Elizabeth R

Published in Issue 3 (May/June 2021), Reviews, Volume 29

BBC Four, February/March 2021 (six episodes)
(first broadcast on BBC2 in 1971)

By Hiram Morgan

Above: Double crisis—Elizabeth (Glenda Jackson, above right) in one of the series’ rare outdoor scenes with old flame, Robert Dudley, earl of Leicester (Robert Hardy, above left), who died at the same time as the attempted Spanish invasion in the summer of 1588. Its engagement in the Channel and wreck on Ireland’s coast is depicted in the background of the famous ‘Armada painting’ (below). (Alamy, Royal Museums Greenwich, UK)

Glenda Jackson’s Elizabeth I is the quintessential portrayal of the sixteenth-century monarch, and what a performance! Jackson, aged 35 when the series was made in 1971, was equally convincing as the feisty red-haired teenage princess fending off the attentions of her stepfather, Thomas Seymour, and as the cantankerous wig-wearing queen in her sixties dealing with the tantrums of the Earl of Essex. It was also a timely intervention—a clarion call for the women’s liberation movement as well as an end-of-empire project picking nostalgically over its own shaky beginnings.

By today’s standards the dialogue is too dense and elaborate and, like many of the actors involved, owing more to the Royal Shakespeare Company than to the scriptwriters of Hollywood. It is set mainly at the English court, with clunky, theatrical interiors replete with high-backed chairs, wood panelling and tapestries. Recognisable features in Fontainebleau and the Escorial are recreated as backdrops for scenes at the French and Spanish courts. The occasional outdoor action has horses as the props of choice. A particular highlight is the fantastic dresses worn by the queen, which owe a lot to contemporary Elizabethan portraits. Interestingly, the series was preceded by a famous exhibition by Sir Roy Strong at the Tate Gallery in 1969. Funnily enough, this series is being reshown at the same time as Showtime’s The Tudors about Henry VIII. The latter, filmed in Ireland in 2007–10 with a big budget and the technological advantage of CGI, is far looser in dialogue and in adherence to the facts. More violent and prurient than the BBC’s masterpiece theatre, it nevertheless at least hints from time to time at the world of ideas.

Both Elizabeth’s reign and her father’s (and, indeed, the whole era) were beset by the same problem—dynasticism—complicated further by the issue of religious division. Renaissance monarchies were more powerful than hitherto, with better administrations and stronger armies, but they were also family firms whose personal lives and marriage diplomacy caused unnecessary wars and havoc for the countries they inherited. Humanists like Erasmus with manuals such as The education of a Christian prince tried their best to advise kings, but the political strategies of Machiavelli were often the preferred alternative. The danger of having no heirs was obvious in a dynastic set-up, but the likelihood of a daughter succeeding was equally worrying. Liable to be overruled by her husband in a patriarchal age, the reign of a queen risked provoking internal wars if she was married to a local, whilst if she wed a foreigner the country might be drawn into his wars and lose its independence.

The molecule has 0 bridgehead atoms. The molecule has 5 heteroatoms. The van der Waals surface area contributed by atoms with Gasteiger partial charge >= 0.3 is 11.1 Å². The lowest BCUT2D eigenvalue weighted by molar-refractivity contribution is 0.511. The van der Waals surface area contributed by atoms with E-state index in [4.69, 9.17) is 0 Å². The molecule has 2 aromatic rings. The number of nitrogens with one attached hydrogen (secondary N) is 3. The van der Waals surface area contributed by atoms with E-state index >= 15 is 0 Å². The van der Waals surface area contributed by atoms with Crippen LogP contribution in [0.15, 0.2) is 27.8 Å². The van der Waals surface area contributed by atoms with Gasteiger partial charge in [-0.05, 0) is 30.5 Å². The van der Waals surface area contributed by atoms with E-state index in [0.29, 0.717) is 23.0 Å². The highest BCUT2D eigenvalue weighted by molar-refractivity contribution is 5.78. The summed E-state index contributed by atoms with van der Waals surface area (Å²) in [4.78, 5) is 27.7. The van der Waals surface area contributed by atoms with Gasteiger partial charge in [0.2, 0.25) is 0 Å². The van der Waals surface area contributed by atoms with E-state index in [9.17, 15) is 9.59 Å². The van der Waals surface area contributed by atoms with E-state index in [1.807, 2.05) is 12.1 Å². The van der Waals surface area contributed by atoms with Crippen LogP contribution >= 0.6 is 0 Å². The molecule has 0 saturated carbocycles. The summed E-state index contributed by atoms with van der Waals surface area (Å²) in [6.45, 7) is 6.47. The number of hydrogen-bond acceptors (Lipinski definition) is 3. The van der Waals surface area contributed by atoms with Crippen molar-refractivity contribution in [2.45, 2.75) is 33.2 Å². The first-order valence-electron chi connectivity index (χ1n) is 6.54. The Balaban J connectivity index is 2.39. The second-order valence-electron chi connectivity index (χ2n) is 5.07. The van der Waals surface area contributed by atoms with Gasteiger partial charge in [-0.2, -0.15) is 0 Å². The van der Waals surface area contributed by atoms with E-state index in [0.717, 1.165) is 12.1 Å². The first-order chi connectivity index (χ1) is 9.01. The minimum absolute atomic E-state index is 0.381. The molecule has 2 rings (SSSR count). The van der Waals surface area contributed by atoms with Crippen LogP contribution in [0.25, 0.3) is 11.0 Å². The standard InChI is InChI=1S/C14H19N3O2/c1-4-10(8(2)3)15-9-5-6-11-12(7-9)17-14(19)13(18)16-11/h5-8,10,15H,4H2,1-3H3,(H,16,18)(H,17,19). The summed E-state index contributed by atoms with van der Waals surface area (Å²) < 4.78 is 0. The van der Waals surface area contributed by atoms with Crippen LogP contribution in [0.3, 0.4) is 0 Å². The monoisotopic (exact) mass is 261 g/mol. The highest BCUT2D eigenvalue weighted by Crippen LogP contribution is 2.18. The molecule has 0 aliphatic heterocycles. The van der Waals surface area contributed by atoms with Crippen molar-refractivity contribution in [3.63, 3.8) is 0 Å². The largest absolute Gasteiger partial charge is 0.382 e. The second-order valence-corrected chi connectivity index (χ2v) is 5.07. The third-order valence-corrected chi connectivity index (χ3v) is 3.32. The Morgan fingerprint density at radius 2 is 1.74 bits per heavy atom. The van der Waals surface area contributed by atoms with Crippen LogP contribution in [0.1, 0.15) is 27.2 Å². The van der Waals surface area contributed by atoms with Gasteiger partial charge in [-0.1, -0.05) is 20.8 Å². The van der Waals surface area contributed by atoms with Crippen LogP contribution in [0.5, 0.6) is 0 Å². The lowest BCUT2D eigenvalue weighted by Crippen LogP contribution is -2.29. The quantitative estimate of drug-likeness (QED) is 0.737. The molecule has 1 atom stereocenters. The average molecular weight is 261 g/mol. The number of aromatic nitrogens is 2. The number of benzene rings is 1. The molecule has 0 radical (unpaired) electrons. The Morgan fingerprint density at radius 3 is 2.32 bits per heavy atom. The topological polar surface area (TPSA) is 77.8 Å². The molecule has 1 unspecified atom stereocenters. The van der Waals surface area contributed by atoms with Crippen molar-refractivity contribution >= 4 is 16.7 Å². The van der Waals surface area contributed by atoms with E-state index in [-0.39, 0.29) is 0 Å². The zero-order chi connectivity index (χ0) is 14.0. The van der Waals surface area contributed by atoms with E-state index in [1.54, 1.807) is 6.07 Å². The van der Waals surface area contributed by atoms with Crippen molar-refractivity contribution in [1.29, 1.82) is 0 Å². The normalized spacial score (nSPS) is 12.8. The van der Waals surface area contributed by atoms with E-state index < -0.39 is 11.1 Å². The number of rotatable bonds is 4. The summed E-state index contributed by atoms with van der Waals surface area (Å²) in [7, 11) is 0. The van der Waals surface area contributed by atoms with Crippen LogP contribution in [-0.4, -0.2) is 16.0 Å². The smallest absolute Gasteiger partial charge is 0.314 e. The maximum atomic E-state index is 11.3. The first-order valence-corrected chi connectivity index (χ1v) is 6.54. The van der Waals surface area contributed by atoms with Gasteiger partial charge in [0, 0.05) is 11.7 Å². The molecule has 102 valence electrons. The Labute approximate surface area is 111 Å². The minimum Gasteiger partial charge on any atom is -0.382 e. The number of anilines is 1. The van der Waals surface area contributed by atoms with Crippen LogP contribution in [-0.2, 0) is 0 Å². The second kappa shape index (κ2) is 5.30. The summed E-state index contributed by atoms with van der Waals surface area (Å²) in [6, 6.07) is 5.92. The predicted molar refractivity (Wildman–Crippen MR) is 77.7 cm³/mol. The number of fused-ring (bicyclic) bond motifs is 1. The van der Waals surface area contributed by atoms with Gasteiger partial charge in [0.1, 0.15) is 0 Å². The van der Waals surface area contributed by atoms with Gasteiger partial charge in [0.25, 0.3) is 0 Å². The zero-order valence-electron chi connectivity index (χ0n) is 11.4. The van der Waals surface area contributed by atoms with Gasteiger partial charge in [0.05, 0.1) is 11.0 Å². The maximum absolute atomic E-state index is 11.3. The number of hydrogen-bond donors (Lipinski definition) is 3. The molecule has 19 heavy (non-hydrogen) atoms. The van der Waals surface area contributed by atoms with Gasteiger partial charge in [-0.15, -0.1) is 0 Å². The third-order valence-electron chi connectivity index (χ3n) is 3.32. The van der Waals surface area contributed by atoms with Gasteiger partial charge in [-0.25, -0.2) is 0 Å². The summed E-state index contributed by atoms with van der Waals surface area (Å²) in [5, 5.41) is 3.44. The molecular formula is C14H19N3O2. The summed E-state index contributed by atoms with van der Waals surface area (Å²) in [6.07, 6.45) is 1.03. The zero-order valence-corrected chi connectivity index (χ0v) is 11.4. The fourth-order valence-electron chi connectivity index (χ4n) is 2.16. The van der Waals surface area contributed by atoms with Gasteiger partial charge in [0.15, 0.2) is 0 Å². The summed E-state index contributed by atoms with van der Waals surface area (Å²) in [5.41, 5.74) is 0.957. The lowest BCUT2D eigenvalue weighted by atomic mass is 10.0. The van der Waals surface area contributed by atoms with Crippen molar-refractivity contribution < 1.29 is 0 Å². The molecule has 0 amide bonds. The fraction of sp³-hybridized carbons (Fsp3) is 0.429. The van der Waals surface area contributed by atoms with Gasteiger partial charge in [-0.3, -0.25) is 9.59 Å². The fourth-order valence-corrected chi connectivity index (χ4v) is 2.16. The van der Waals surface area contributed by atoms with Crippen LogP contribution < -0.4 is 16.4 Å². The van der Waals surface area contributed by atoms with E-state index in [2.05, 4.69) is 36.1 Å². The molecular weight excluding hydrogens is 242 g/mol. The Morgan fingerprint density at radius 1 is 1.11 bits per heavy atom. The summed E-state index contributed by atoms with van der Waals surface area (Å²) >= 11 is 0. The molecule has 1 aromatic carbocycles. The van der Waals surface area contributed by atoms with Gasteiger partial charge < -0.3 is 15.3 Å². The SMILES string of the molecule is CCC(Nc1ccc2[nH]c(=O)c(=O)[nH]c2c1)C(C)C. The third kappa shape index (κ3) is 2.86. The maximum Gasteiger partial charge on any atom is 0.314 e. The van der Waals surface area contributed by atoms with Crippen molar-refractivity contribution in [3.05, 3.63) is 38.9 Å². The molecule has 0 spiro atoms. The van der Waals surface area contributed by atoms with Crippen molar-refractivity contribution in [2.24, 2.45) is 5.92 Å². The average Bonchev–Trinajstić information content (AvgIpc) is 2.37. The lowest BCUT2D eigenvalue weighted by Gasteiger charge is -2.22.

This was the problem that faced Henry VIII with Katherine of Aragon; having given him Princess Mary, she was unable to provide him with a son. When the pope could not give him an annulment, he had to break with Rome to marry Anne Boleyn. Their offspring was another girl, Elizabeth, and so it was not until he beheaded her and married Jane Seymour that he got a son, Edward. The young Elizabeth saw how Lady Jane Grey was manipulated in the attempt to put her on the throne after Edward, and then witnessed how England in the reign of Mary was in danger of being absorbed into the Habsburg empire, losing Calais, its remaining Continental possession, as a result of its alliance.

When Elizabeth did ascend the throne in 1558, privy councillors and parliamentarians urged her to marry and provide an heir. This was made more urgent by the existence of a rival Catholic claimant untainted by bastardry, Mary Queen of Scots, married to King Francis II of France. Yet Mary’s career was itself a counter-example pressing Elizabeth to stay single. Mary Stuart’s marriage to the French king risked Scotland’s becoming a province like Brittany and provoked a coup d’état by the Presbyterian Lords of the Congregation. When she returned as a widow in 1561, she married two local lords, Darnley and Bothwell, in succession, causing increasing political strife until she was deposed in favour of James VI, her infant son by the former.